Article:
Phytochemicals: BevuTI-I A Protease Inhibitor Extracted From Beetroot Identified As Potential Drug For Treating Neurodegenerative And Inflammatory Diseases
: Austrian researchers from University of Vienna's Institute of Pharmacology have isolated a peptide (a small protein molecule) from beetroot that is able to inhibit a particular enzyme that is responsible for the breakdown of messenger molecules in the body. As a result its protease inhibitor properties and its stable molecular structure along with its pharmacological properties, the beetroot peptide may be a good candidate for development of a drug to treat certain inflammatory diseases, such as neurodegenerative and autoimmune diseases.
The study findings were published in the peer- reviewed journal: ACS (The Journal of the American Chemical Society)
The phytochemical occurs in the roots of beetroot plants (Beta vulgaris) and belongs to a group of molecules that plants use inter alia as a chemical defense against pests such as bacteria, viruses or insects.
Corresponding author Dr Christian W. Gruber Center for Physiology and Pharmacology, Medical University of Vienna told Thailand Medical News, "By analyzing thousands of genomic data points, our team was able to define a number of new cysteine-rich peptides and assign them phylogenetically in the plant kingdom. In this process, our attention was drawn to a possible function as so-called protease inhibitors. The beetroot peptide can therefore inhibit enzymes that digest proteins."
BevuTI-I, the beetroot peptide specifically inhibits prolyl oligopeptidase (POP), which is involved in the breakdown of protein hormones in the body and is therefore able to regulate inflammatory reactions. POP is a much-discussed drug target for neurodegenerative and inflammatory diseases, such as Alzheimer's and multiple sclerosis, for example.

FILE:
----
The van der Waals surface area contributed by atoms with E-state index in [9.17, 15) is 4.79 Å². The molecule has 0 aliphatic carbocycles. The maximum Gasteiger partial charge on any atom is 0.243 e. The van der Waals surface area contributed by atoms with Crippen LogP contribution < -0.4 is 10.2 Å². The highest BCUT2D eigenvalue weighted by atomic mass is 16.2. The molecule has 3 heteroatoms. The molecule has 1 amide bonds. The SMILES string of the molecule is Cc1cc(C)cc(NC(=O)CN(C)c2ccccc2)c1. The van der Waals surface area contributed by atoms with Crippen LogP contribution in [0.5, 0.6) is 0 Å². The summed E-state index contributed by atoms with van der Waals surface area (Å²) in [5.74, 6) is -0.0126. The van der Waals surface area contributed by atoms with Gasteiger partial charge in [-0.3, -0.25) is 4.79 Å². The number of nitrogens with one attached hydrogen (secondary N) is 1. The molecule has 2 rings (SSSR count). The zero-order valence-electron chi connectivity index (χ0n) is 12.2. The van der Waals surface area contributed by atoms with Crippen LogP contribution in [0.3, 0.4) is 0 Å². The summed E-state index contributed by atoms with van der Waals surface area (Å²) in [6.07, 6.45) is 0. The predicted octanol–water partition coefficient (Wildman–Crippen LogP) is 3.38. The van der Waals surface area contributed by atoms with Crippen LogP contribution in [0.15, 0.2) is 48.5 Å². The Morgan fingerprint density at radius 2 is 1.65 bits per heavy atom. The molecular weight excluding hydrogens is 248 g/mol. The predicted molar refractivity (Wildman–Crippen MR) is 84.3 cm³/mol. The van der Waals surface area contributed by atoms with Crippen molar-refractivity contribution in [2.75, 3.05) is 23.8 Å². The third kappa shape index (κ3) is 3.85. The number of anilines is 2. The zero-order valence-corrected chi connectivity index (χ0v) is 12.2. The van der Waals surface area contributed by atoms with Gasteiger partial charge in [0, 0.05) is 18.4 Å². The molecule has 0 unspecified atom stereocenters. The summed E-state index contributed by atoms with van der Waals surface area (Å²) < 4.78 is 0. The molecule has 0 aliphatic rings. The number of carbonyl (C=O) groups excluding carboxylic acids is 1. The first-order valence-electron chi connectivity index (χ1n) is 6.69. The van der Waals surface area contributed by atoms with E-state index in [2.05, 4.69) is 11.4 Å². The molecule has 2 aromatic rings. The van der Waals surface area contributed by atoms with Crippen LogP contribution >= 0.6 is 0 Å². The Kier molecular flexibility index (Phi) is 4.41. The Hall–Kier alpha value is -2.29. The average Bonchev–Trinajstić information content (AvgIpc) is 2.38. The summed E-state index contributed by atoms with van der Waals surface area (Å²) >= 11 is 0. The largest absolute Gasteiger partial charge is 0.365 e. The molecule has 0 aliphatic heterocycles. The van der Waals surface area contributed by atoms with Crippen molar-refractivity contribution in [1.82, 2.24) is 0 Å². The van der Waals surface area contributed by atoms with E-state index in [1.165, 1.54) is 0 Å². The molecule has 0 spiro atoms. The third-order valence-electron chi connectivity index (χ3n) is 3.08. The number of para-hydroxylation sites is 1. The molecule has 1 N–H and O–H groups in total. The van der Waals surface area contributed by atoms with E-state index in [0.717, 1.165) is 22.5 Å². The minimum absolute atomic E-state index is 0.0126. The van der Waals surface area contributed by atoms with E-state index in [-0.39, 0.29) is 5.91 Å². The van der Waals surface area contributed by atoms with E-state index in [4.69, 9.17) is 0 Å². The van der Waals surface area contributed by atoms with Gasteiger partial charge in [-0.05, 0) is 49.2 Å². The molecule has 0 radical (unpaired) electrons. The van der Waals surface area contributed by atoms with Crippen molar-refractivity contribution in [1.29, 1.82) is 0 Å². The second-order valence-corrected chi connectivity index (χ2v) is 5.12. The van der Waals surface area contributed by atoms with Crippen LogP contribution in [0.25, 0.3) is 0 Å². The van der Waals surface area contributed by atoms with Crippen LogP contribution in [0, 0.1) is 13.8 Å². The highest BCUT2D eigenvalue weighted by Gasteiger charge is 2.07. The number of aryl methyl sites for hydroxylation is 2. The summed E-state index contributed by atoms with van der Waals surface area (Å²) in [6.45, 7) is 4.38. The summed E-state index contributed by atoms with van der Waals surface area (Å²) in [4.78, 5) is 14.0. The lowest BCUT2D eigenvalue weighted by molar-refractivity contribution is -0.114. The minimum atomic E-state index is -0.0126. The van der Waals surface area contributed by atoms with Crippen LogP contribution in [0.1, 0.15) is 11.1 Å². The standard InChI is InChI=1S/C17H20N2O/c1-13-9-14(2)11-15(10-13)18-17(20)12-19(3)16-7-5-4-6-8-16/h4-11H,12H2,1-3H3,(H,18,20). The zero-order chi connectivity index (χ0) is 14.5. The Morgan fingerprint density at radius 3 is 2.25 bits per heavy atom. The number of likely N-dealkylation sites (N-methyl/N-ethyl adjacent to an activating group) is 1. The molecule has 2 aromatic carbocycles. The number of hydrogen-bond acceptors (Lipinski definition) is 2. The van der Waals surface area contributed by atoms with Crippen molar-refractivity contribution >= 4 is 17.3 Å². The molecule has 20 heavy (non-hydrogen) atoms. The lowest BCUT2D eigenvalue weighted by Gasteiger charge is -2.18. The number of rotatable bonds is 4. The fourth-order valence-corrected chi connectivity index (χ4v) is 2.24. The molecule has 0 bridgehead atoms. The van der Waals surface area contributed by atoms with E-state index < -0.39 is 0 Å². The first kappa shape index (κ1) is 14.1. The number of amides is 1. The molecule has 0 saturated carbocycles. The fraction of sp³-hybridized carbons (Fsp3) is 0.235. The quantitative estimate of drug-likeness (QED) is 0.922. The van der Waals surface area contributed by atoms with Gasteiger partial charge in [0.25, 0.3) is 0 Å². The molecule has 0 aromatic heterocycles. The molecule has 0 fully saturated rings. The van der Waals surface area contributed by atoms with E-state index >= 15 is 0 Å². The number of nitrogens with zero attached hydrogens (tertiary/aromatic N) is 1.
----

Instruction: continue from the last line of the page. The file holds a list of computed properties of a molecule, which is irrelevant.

Dr Gruber added, "This means that, in future studies, this group of plant peptides called knottins, such as those found in beetroot, could potentially provide a drug candidate for treating these diseases."
The peptide can be detected in commercial beetroot juice. The peptide not only occurs in the root vegetables, but can also be detected in commercially available beetroot juice albeit in very low concentrations.
The study team said, "Although beetroot counts as a very healthy vegetable, it would be unreasonable to hope that dementia could be prevented by regular consumption of beetroot. The peptide only occurs in very small quantities and it is not clear whether it can as such be absorbed via the gastrointestinal tract."
The new research work being conducted by Dr Gruber's laboratory develops bio-inspired drug candidates.
Dr Gruber explained "We are searching through large databases containing genetic information of plants and animals, decoding new types of peptide molecules and studying their structure, aiming to test them pharmacologically on enzymes or cellular receptors (such as one of the prominent drug target classes, the so-called G protein-coupled receptors) and finally analyzing them in the disease models."
Most potential d
rug candidates are chemically synthesized in a slightly modified form based on the natural product in order to obtain optimized pharmacological properties.
This approach appears to be successful, a few years ago, the same study team generated a drug candidate T20K for MS with a synthesized plant peptide (cyclotide), which has recently been tested successfully in a Phase 1 trial by the Swedish firm Cyxone under a MedUni Vienna license, and is now being prepared for a Phase 2 clinical trial.
Thailand Medical News is also exploring using the phytochemical BevuTI-I, in a blend of herbal teas to help with the Post-COVID health complications such as neurological issues, cognitive deficits and inflammatory issues along with another phytochemical called Apigenin.
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